Cellebrite to unlock iPhone used in the San Bernardino shooting last year, confirmed by multiple sources familiar with the matter.
The United States Department of Justice (DoJ) said on Tuesday that the FBI successfully unlocked iPhone and accessed data with the help of an undisclosed alternative method offered by a third party and that it no longer needs Apple's assistance.
Apple was engaged in a legal encryption battle with the DoJ for a month over a court order that forces the company to write new software, which could disable passcode protection on Farook's iPhone 5C to help them access data on it.
Apple refused to comply with the order, saying the FBI wants the company to create the "software equivalent of cancer" that would likely threaten the privacy and data security of millions of its iPhone users.
FBI to Unlock iPhone in Several Pending Cases
Although the legal battle between the FBI and Apple is over, the 'encryption vs. national security' drama is still ongoing.
Apple to FBI: Reveal Your Secret Technique
Apple asked the FBI to share its exploit that bypassed the iPhone security protections, but the agency, which has already been frustrated in convincing Apple to help it access data on just one iPhone, might prefer to keep its technique secret.
Now, when the FBI itself owns a cancerous software, the agency would most likely use it to resolve several pending court cases in which the Feds were seeking Apple's assistance to access information from a locked iPhone.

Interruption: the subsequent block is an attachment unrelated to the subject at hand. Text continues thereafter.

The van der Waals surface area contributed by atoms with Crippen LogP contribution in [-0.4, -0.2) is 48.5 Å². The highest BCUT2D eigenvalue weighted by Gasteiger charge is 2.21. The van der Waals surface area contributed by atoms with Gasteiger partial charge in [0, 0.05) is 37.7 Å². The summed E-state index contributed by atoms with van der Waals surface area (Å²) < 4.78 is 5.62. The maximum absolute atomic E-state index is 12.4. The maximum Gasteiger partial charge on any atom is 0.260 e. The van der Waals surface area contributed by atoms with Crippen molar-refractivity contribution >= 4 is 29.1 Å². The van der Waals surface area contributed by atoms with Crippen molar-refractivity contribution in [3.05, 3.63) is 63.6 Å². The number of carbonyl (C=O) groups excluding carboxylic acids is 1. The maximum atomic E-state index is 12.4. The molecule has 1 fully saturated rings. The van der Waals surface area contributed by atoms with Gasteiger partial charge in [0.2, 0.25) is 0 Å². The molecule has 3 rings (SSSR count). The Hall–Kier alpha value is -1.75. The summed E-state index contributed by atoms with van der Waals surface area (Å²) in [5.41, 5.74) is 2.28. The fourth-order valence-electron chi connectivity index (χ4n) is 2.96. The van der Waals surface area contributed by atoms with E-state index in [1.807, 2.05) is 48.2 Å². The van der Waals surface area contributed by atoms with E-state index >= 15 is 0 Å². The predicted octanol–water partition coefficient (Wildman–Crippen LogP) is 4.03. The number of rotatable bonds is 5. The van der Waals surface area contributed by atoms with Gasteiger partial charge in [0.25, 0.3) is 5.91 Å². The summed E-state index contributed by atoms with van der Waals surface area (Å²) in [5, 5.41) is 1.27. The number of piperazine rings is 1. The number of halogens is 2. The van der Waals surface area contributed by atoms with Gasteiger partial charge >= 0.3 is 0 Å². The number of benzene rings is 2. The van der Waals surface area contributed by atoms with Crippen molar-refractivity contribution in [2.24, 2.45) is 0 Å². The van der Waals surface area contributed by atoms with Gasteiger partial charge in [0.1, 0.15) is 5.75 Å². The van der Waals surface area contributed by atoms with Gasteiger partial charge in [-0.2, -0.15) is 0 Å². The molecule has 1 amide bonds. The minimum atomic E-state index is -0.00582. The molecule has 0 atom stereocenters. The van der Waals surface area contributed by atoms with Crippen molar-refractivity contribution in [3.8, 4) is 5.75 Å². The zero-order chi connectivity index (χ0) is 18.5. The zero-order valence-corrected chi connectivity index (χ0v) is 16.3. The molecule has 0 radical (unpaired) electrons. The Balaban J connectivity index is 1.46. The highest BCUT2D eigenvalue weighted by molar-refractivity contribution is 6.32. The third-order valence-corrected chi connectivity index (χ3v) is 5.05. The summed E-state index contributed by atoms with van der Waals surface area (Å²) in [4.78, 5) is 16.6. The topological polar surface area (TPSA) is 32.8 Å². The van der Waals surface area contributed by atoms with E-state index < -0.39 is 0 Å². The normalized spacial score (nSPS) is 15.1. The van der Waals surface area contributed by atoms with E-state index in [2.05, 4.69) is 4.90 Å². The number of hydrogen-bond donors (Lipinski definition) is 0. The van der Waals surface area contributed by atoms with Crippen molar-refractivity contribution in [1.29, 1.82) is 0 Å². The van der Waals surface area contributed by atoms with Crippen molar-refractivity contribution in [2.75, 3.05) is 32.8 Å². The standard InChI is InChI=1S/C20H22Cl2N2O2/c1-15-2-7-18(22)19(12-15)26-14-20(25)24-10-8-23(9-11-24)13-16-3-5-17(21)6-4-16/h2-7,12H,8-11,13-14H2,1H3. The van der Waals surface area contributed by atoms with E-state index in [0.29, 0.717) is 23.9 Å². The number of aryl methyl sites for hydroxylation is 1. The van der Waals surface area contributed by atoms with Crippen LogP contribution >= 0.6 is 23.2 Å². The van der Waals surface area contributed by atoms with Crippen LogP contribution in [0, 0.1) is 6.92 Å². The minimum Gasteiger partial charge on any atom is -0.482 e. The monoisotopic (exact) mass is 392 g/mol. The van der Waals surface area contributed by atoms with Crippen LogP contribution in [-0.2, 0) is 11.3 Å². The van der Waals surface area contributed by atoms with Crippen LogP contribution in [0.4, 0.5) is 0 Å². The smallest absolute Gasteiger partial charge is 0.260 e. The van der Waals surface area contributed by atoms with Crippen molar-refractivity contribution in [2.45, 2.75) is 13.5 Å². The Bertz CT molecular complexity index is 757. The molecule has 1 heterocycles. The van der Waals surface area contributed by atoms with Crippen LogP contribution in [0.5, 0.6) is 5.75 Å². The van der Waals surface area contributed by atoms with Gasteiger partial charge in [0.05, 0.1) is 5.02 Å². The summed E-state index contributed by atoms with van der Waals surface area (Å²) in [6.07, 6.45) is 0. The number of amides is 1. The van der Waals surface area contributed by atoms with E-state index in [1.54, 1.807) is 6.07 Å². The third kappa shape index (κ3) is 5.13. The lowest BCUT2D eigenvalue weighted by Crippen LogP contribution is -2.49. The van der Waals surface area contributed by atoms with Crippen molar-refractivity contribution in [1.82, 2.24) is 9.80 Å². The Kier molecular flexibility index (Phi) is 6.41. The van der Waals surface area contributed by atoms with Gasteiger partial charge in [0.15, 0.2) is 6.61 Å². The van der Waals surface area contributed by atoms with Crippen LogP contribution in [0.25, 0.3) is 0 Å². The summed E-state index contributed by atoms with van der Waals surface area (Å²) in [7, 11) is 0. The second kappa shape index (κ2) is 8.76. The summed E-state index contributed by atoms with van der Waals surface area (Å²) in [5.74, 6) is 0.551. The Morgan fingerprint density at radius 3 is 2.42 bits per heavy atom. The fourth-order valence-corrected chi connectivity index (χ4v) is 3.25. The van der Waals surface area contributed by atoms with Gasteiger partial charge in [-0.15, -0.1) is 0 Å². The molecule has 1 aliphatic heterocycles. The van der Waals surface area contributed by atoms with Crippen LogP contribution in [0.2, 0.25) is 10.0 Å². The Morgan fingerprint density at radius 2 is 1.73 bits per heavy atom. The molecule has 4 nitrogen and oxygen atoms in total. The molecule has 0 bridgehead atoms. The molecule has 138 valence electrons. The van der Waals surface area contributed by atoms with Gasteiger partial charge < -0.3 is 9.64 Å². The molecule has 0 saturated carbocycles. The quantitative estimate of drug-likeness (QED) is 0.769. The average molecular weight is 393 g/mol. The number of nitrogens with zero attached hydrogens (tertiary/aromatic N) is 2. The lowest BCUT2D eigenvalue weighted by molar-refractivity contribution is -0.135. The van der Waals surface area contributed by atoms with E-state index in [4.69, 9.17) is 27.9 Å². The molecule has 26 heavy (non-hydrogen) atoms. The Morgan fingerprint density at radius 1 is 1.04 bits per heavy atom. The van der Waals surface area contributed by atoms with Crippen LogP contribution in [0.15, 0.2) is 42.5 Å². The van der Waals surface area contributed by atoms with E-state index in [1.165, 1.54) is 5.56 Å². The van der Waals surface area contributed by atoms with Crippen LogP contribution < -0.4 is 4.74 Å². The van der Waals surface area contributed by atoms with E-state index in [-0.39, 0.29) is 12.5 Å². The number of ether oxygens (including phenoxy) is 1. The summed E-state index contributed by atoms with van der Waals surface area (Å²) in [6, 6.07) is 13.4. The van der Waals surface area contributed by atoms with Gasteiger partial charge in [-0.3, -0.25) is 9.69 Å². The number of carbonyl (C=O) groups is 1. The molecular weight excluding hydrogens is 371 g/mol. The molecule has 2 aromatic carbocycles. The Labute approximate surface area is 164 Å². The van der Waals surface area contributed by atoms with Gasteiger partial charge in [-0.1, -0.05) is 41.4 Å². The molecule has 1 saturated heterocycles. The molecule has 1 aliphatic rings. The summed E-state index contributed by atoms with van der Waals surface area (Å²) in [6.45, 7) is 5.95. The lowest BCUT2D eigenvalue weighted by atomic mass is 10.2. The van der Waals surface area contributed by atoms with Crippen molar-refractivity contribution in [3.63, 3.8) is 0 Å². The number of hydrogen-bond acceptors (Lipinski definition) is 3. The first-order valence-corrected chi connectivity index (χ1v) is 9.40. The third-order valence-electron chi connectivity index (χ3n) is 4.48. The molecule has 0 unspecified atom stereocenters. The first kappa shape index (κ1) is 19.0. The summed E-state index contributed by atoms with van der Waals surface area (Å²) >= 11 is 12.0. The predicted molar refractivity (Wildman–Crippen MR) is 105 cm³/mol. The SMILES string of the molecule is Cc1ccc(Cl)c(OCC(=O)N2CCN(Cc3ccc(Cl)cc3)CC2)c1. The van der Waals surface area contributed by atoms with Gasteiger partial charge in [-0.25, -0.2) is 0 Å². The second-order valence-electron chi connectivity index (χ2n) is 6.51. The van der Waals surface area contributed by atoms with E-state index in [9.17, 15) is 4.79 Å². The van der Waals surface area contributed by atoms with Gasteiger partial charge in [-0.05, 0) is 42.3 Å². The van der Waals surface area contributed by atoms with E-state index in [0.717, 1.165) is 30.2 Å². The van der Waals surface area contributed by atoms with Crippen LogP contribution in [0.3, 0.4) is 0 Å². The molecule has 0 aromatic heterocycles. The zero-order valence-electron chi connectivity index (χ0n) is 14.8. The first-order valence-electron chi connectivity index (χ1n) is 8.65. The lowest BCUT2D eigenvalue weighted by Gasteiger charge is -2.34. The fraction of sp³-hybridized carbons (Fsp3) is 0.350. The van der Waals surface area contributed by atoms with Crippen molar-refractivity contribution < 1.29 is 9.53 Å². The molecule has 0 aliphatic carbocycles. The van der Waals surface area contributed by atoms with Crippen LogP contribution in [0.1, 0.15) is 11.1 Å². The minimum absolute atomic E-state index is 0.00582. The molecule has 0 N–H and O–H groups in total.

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Yes, the FBI is keeping its technique secret… but only from Apple and not from other law enforcement agencies seeking details on the method to access locked iPhones involved in criminal cases.
Currently, there are two separate court cases, one in Arkansas and the other in Brooklyn, seeking help from the FBI.
Case 1: Reportedly, the FBI agreed to help the Police in Arkansas in the homicide case by unlocking an iPhone and iPod belonging to two teens accused of killing a couple.
Case 2: In the Brooklyn case, an iPhone 5S was seized in the course of a drug investigation, which runs iOS 7. The DoJ will disclose by April 11 as to whether it would "modify" its own request for Apple's assistance in this case or will unlock itself.
Apple's Biggest Problem: How FBI hacked its iPhone
It's still a question, but since the agency so desperately wanted an iPhone backdoor, it seems that it will not share with Apple after having one.
Apple is now in the uncomfortable position as the company knows that a critical vulnerability exists in its operating system, but don't know what it is.
The situation becomes serious for Apple where the company knows the FBI has no legal obligation to disclose how it broke the iPhone's security.
However, the government could argue the technique is bound by a non-disclosure agreement with the third party that unlocked the iPhone.
Though it's not just Apple who had been approached several times to help Feds unlock iPhone, Google had also been asked, at least, nine times to help federal agencies hack into locked Android smartphone citing the All Writs Act.